In the past few weeks fall sports have started back up. And as they did, millions of parents began to live vicariously through their kids once again.
There’s nothing that I enjoy more than watching my kids do what they love. A few weeks ago I listened to my daughter play a song on the piano that she had composed a week earlier. It was brilliant, and I smothered her with praise as she played the final note.
Unfortunately, the baseball diamond that my sons play on aren’t quite as civil as the piano room in our home. Neither is the soccer field my daughter competes on. And, as an uber-competitive, proud, sport loving parent, I get pretty darn excited watching them play. And, of course, I want to see them do well.
Unfortunately, kids sports ooze overbearing parents and childish politics. It’s nearly impossible to avoid.
Knowing that I’ve had several kids go through various phases and levels of house and travel sports, I’m often asked how to deal with it. Here’s the advice I give to others.
Get real about how good your kid really is.
I’m continually surprised by how many parents seem to be managing their child’s athletic career in order to “get a scholarship” or play pro ball. Seriously. I’ve had at least a dozen parents let me know that their pursuit of a college scholarship is the reason why their kid is going to a private soccer academy right after practice ends.
In all likelihood, your kid is not the second coming of Joe Montana. If you’re managing their career to become that, you’re likely part of the political problem. In most cases, it’s the parents of those kids that are obsessed with maximizing playing time, stacking their kid’s team, and positioning themselves to influence who else is chosen for the all star team.
By getting real about your kid’s talent you will lessen the pressure that you put on them, their coaches, and yourself. It’s this pressure that builds politics. It’s really not the end of the world if your kid doesn’t start. It’s also not going to kill anyone if the kid you think is half as good gets more playing time than yours. You’re either helping to fuel the politics, or you’re helping take the steam out of them.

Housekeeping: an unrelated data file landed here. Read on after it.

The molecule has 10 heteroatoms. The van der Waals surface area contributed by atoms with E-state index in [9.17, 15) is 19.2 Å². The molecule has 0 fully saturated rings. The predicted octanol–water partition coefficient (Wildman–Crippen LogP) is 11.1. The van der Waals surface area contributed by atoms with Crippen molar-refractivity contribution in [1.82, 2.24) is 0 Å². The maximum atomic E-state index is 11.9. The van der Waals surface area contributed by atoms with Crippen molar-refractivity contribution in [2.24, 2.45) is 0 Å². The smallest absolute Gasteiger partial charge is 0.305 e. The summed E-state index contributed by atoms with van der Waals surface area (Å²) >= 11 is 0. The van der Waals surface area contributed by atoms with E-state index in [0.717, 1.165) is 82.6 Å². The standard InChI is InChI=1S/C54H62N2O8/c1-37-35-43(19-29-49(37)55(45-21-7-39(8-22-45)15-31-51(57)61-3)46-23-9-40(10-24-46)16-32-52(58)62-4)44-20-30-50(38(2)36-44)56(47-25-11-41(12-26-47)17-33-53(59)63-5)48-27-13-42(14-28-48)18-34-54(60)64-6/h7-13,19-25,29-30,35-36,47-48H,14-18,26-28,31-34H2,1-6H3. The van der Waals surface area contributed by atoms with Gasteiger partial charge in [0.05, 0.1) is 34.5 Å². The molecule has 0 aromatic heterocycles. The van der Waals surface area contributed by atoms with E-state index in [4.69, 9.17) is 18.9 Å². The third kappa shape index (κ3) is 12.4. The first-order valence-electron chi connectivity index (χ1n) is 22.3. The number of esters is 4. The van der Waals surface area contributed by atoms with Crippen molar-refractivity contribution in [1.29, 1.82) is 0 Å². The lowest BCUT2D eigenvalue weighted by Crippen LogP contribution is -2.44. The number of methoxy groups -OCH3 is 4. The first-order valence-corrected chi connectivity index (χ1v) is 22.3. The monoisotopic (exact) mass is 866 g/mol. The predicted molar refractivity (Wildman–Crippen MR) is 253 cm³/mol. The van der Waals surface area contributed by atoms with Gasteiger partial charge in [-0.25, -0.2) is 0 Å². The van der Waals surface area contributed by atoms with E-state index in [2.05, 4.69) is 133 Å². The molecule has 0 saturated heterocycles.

Get smart about the team/league your kid plays for.
There’s absolutely nothing wrong about playing to win. There’s also nothing wrong with playing for fun. Some teams are developmental. Others are competitive. Still others are recreational. Politics creep in when kids that are focused exclusively on recreation join a competitive league, or when parents who want cut-throat competition expect the developmental team they joined to sit the those players they deal to be inferior.
Before you sign up for a league or team, make sure to inquire about the philosophy. If you’re looking for everyone to have the same opportunity to play regardless of abilities, join a recreational league. If you want your kid to be developing character traits, athletics abilities, and teamwork, look for a coach who shares your philosophy. If you want the top kids to get all the playing time, go find a team that’s built that way.
Determine how serious your kid really is.
At the age of 4, my son Joseph looked me in the eye and declared, “Dad, I want to focus on baseball” in response to my suggestion that he try basketball. Ever since he has refused to play any other sport, despite of my encouragement. He simply loves baseball and would rather be preparing for the next season than do anything else. He loves practice. He practices his swing in the grocery line. He fakes a throw to second base as he walks through the house. He sleeps, eats, and breathes baseball.
The first key to managing through the politics of youth sports is understanding the true level of interest your kid has in the sport. Most kids aren’t like Joseph. They may like the sport. They may be talented, or, athletic, but they don’t eat, breathe, and sleep it. If this is the case, I suggest that you simply duck out of the politics.
Ducking out means not getting caught up in the shenanigans. Just let the system work. Don’t posture to be on the winning team or campaign for an all star selection. Just focus on enjoying the experience and teaching your kid to have fun and work hard. Anything more is just not worth it.
(If your kid really is “all in,” there’s a way to manage the politics so that it doesn’t spiral out of control. I’ll leave that for another post).
The world of kids’ sports doesn’t have to be a stressful and political experience. The kids just might have a lot more fun if all of us parents toned it down.